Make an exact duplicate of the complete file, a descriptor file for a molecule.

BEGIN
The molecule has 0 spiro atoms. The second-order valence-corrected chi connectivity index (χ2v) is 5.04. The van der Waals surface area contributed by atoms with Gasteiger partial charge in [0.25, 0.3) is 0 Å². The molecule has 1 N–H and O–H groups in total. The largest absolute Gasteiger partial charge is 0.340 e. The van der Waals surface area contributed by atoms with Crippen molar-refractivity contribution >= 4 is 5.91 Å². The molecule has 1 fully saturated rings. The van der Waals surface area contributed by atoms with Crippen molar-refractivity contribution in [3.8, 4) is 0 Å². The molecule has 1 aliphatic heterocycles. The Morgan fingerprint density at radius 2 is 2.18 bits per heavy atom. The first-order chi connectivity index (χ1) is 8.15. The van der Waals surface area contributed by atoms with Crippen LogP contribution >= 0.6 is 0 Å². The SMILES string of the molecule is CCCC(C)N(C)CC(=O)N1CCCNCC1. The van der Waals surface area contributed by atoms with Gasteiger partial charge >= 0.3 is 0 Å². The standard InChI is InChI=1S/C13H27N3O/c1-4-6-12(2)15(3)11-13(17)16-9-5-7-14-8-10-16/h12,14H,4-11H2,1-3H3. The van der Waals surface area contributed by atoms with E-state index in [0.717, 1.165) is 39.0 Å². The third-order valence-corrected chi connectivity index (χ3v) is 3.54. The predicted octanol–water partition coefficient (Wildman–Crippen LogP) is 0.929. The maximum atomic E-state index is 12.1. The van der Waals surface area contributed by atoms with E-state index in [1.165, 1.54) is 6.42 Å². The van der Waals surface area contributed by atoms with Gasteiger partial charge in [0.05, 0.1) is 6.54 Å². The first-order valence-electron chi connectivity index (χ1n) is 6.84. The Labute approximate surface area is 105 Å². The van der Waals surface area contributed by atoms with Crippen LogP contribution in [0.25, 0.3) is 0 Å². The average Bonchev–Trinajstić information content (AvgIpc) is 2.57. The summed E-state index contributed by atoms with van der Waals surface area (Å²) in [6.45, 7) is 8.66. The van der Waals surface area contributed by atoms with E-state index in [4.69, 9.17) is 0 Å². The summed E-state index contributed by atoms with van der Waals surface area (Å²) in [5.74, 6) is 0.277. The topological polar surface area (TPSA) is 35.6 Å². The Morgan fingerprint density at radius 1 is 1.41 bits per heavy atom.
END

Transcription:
The molecule has 0 spiro atoms. The second-order valence-corrected chi connectivity index (χ2v) is 5.04. The van der Waals surface area contributed by atoms with Gasteiger partial charge in [0.25, 0.3) is 0 Å². The molecule has 1 N–H and O–H groups in total. The largest absolute Gasteiger partial charge is 0.340 e. The van der Waals surface area contributed by atoms with Crippen molar-refractivity contribution >= 4 is 5.91 Å². The molecule has 1 fully saturated rings. The van der Waals surface area contributed by atoms with Crippen molar-refractivity contribution in [3.8, 4) is 0 Å². The molecule has 1 aliphatic heterocycles. The Morgan fingerprint density at radius 2 is 2.18 bits per heavy atom. The first-order chi connectivity index (χ1) is 8.15. The van der Waals surface area contributed by atoms with Crippen LogP contribution >= 0.6 is 0 Å². The SMILES string of the molecule is CCCC(C)N(C)CC(=O)N1CCCNCC1. The van der Waals surface area contributed by atoms with Gasteiger partial charge >= 0.3 is 0 Å². The standard InChI is InChI=1S/C13H27N3O/c1-4-6-12(2)15(3)11-13(17)16-9-5-7-14-8-10-16/h12,14H,4-11H2,1-3H3. The van der Waals surface area contributed by atoms with E-state index in [0.717, 1.165) is 39.0 Å². The third-order valence-corrected chi connectivity index (χ3v) is 3.54. The predicted octanol–water partition coefficient (Wildman–Crippen LogP) is 0.929. The maximum atomic E-state index is 12.1. The van der Waals surface area contributed by atoms with E-state index in [1.165, 1.54) is 6.42 Å². The van der Waals surface area contributed by atoms with Gasteiger partial charge in [0.05, 0.1) is 6.54 Å². The first-order valence-electron chi connectivity index (χ1n) is 6.84. The Labute approximate surface area is 105 Å². The van der Waals surface area contributed by atoms with Crippen LogP contribution in [0.25, 0.3) is 0 Å². The average Bonchev–Trinajstić information content (AvgIpc) is 2.57. The summed E-state index contributed by atoms with van der Waals surface area (Å²) in [6.45, 7) is 8.66. The van der Waals surface area contributed by atoms with E-state index in [4.69, 9.17) is 0 Å². The summed E-state index contributed by atoms with van der Waals surface area (Å²) in [5.74, 6) is 0.277. The topological polar surface area (TPSA) is 35.6 Å². The Morgan fingerprint density at radius 1 is 1.41 bits per heavy atom.